However, courts have interpreted the FFDCA and the PHSA broadly rather than narrowly, especially when broad interpretations of the statutes effectuate prevention of public harm. The Supreme Court has stated that "regard" for Congress' purpose of keeping "adulterated foods ... out of the channels of commerce" should "infuse construction" of the FFDCA.20 The Court has also held that as "remedial legislation," the FFDCA should be "given a liberal construction consistent with the Act's overriding purpose to protect the public health."21 Federal circuit courts have similarly interpreted the FFDCA and the PHSA broadly to effectuate protection of the public.22
Together with broad constructions of the whole statutes, courts have applied broad interpretations to the specific FFDCA and PHSA provisions relevant to on-farm regulations. For example, interpreting the "prepared, packed, or held under insanitary conditions" provision, a federal circuit court rejected the assertion that "insanitary conditions" include only conditions in processing facilities.23 Instead, the court held that the provision, and therefore the FDA's regulatory authority, extends to "conditions" already present on the food at the time it reaches a processing facility.24 Likewise, a federal circuit court construed the term "added" in the added-substance provision broadly to include all substances "attributable to the acts of man."25
Courts have also recognized the FDA's "broad authority" to implement FFDCA provisions.26 In addition, the Supreme Court has generally treated agency decisions deferentially. The Court has held that if statutory language is ambiguous, agency interpretations of a statute's provisions should be upheld as long as they are based on a "permissible construction of the statute."27 The FFDCA and PHSA provisions discussed above appear to be ambiguous such that a court would defer to the FDA's interpretation. In response to a challenge to the FDA's authority to regulate tobacco, the Court found that Congress had "directly spoken to the question at issue," because it had specifically rejected amendments that would have explicitly granted the FDA jurisdiction over tobacco and had later enacted tobacco-specific statutes granting authority over tobacco to other agencies such as the Federal Trade Commission.28 In contrast, Congress did not consider any amendment regarding FDA jurisdiction over farm operations; nor did it later enact any specific legislation addressing the question. Therefore, a court would likely defer to the FDA's interpretation of its authority to regulate on-farm activities.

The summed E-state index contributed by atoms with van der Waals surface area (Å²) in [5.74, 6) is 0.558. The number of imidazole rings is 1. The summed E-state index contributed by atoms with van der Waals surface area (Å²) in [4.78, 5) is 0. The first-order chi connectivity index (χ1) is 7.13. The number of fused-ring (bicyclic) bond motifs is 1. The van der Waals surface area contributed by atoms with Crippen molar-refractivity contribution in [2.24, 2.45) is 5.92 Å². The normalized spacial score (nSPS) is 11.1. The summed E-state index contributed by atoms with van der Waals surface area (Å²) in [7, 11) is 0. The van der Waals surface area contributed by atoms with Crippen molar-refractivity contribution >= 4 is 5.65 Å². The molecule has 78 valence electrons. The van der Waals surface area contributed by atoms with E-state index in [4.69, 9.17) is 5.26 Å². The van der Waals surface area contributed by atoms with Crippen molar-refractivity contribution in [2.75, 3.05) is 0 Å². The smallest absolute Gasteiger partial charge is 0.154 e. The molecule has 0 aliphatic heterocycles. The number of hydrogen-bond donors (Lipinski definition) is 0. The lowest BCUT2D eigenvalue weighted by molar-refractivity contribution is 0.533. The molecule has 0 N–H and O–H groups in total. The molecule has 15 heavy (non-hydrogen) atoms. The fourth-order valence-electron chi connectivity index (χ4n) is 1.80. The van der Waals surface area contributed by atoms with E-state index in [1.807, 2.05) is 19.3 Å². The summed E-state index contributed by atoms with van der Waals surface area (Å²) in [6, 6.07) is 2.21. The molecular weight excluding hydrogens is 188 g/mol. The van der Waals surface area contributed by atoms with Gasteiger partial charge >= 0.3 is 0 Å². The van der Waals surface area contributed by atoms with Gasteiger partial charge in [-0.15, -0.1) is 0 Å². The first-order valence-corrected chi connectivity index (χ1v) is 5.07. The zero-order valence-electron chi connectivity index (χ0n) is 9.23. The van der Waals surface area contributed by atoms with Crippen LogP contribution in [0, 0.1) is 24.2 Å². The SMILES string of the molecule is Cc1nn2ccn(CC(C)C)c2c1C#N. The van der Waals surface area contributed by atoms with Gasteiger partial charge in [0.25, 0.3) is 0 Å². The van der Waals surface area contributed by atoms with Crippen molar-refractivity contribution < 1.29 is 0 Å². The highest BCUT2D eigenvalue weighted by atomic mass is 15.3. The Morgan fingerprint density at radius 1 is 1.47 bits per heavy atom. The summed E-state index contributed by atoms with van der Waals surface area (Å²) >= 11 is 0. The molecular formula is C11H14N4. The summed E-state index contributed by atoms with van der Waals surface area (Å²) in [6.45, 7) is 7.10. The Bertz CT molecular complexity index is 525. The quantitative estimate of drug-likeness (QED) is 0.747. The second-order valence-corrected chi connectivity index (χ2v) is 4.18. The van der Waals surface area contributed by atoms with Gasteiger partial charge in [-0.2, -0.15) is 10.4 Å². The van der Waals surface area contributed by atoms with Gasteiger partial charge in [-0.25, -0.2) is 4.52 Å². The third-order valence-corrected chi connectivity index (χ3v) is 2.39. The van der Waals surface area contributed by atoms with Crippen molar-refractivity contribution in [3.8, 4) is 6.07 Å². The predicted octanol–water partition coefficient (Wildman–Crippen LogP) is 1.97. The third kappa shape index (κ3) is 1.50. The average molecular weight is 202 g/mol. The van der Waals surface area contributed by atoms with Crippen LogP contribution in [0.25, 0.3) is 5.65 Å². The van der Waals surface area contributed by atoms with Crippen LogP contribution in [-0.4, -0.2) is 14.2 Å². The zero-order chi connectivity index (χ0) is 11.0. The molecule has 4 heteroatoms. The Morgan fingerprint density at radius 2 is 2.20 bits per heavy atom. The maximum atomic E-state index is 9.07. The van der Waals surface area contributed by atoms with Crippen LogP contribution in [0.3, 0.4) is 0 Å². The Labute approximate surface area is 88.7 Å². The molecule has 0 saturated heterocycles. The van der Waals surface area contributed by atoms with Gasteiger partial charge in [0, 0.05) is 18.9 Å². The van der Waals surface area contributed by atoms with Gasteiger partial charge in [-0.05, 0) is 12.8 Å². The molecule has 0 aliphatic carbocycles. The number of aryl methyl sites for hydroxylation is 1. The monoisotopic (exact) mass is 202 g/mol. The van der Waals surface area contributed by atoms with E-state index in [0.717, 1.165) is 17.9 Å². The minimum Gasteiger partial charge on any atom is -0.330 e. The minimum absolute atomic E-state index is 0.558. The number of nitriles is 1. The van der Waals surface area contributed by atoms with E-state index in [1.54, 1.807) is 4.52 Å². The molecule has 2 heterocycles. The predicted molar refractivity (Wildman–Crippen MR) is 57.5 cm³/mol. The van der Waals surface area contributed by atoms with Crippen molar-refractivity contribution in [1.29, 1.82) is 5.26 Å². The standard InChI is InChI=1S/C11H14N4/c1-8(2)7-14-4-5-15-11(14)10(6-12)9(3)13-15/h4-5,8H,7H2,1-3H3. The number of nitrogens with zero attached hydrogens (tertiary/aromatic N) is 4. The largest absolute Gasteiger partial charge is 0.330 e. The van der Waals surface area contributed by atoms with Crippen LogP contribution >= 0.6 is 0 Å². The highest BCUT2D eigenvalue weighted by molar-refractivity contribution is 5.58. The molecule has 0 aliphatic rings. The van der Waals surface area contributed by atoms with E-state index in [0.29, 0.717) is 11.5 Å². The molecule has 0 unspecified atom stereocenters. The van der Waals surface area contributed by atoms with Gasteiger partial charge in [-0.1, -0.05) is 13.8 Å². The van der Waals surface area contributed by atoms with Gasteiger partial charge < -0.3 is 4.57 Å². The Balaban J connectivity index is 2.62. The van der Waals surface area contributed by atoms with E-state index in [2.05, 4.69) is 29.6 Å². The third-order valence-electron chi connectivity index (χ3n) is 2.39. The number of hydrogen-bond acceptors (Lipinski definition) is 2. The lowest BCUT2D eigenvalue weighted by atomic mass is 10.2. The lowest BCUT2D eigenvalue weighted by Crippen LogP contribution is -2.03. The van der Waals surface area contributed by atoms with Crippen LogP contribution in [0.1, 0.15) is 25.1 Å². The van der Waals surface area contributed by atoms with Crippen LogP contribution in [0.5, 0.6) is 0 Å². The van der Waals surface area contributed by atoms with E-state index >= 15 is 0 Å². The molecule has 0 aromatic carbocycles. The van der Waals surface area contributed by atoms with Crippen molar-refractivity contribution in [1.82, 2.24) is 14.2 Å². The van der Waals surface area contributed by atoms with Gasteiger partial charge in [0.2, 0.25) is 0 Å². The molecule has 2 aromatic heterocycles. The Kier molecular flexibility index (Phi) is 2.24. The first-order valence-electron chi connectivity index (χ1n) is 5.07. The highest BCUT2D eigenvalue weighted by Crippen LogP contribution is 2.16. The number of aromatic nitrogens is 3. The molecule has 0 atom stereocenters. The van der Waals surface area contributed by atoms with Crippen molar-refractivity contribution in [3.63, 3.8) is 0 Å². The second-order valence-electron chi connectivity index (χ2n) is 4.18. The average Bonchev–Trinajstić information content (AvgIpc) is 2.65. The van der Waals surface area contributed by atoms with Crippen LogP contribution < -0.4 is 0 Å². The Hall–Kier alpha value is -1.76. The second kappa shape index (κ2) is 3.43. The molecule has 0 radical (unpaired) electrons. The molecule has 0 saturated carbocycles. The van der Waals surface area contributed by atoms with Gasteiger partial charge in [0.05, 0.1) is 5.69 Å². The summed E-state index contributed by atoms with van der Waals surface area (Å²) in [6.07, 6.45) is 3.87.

Finally, it is telling in assessing the FDA's authority that independent agency reports, the FDA itself, and other sources have assumed that the FDA has the authority to regulate on-farm activities. For example, a U.S. Government Accountability Office report assumed that the FDA has authority over on-farm activities relating to the production of pizza and eggs.29 In addition, when it issued a proposed regulation regarding shell eggs, the FDA affirmatively asserted its authority under both the FFDCA and the PHSA to regulate on-farm activities.30 During the late 1990s, the Clinton Administration likewise asserted that the FDA "has jurisdiction where food is produced."31 Various law review articles state similar conclusions.32
Thus, it appears likely that a court would find the FDA to have statutory authority to promulgate rules regulating at least some on-farm activities. The number of regulations and the speed at which the FDA could promulgate them pursuant to this authority may be subjected to practical impediments, such as procedural requirements for notice-and-comment rulemaking under the Administrative Procedure Act and judicial review.33